The Sun Sentinel has the story here of an inmate who has died at an area hospital. He was suffering from Covid-19, and represented by the PDO, which has gone to unprecedented lengths to get as many folks as possible out of the jail system during the pandemic.

As previously reported, BSO does not have ventilators in the jails, and a further outbreak could overwhelm area hospitals, in addition to putting inmates, staff, and LEO’s needlessly in jeopardy.

The time is now for the stakeholders to agree to start commuting BCJ sentences for non-violent offenders, and to agree to release others awaiting hearings. It shouldn’t have to take a lawsuit or other legal action this late in the game.

The once a day, non-public Emergency Docket is not enough, with many finding it next to impossible to get a case on the docket for a bond hearing or a negotiated plea. The only remaining docket for this week has a mere twenty-seven cases, while inmates are stacked in tiny cells on lockdown for twenty-three hours a day awaiting hearings.

Jack Tuter, Mike Satz and Greg Tony may be doing the best they can, but much more is needed. The adversarial process that is mostly being relied upon at this time, where pleas are sometimes being squeezed, needs to be shelved and replaced by common sense agreements to get non-violent offenders out of jail immediately.



Tensions are running high in the judicial set, at least amongst the ones up for election this year.

As in 2008 and 2010, when a record number of incumbents were challenged, judges are well aware that the deepening economic crisis, together with the current paradigm shift relating to the quick, emergency based ramp up in technological improvements to the traditionally hidebound court system, means already stressed attorneys may be looking for a solidly reliable paycheck and an amazing pension, not to mention health care benefits.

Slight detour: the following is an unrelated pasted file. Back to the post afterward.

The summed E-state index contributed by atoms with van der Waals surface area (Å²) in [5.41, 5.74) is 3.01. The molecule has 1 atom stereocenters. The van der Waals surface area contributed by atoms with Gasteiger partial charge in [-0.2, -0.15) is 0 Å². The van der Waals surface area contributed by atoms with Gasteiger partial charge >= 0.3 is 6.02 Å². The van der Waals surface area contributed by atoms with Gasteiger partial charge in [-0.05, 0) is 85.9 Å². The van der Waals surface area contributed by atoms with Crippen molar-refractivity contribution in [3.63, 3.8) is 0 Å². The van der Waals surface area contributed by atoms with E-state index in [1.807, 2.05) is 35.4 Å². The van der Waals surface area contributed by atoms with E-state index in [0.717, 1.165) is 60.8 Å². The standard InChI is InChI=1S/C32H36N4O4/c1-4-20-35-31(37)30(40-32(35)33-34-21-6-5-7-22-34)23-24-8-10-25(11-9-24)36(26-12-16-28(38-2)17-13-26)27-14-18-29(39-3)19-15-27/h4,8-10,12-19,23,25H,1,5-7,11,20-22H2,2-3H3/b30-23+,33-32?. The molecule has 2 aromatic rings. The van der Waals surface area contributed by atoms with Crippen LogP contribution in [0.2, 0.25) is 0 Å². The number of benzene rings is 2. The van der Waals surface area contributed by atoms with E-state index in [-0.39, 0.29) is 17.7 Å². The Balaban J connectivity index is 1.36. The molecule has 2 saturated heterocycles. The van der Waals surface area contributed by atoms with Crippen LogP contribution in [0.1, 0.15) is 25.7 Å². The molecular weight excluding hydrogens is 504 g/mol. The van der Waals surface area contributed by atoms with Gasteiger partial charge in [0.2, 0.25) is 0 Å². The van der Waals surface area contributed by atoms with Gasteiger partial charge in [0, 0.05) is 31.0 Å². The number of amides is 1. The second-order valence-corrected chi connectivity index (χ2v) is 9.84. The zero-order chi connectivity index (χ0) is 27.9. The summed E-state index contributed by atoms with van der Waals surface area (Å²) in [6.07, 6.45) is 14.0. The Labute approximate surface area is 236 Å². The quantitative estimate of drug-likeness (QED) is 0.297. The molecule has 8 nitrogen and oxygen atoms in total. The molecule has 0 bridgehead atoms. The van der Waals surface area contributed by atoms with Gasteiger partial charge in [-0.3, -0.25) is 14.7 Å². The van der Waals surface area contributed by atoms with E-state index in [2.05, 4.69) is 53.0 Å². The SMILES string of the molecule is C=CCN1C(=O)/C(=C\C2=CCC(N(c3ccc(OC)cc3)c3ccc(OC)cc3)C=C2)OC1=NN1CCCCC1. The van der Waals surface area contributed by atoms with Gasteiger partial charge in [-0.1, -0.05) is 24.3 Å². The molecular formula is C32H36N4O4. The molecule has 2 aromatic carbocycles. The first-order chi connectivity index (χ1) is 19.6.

Additionally, as reflected in the comments section, some people feel advantages enjoyed by incumbents on the campaign trail will be severely limited due to virus related issues, with vote by mail becoming a defining factor, since face to face campaigning may become impossible, with money raising abilities hampered by the stagnant economy and the inability to hold fundraisers.

Lastly, there is real anger out there regarding the judicial appointment process, as many feel the system is impossibly politicized to the point highly qualified “D” lawyers won’t even bother to apply, emboldening others to exercise their constitutional rights and run for office.

Putting it simply, the “perfect storm” of 2010 may be upon us again, with unprecedented and unique pandemic factors further fanning the turmoil.

If you’re interested in locking in a salary of $160,688 for circuit and $151,822 for county, plus a potential pension for life of at least $30,000 annually after a single term, you might want to breathe life into judicial democracy in Broward County and consider a run in 2020.

Candidate pre-qualifying has been opened up early this year, starting April 6th due to the pandemic, so now’s the time to gather up your documents.

From the Division of Elections, also applying to the county SOE:

Candidate qualifying is April 20-24 … with respective and additional 14-day pre-submission periods.”

Keep clicking here to for circuit, and here for county, to see who is running. Many will try to strategically wait until the last minute, but since there likely won’t be Tallahassee or SOE walk-ins, it will be easier to gauge this year than in the past. And remember, if the page is slow to load, keep trying. It’s only because nervous judicial fingers are also busily clicking to see if they’ve got a race or a walk in 2020 …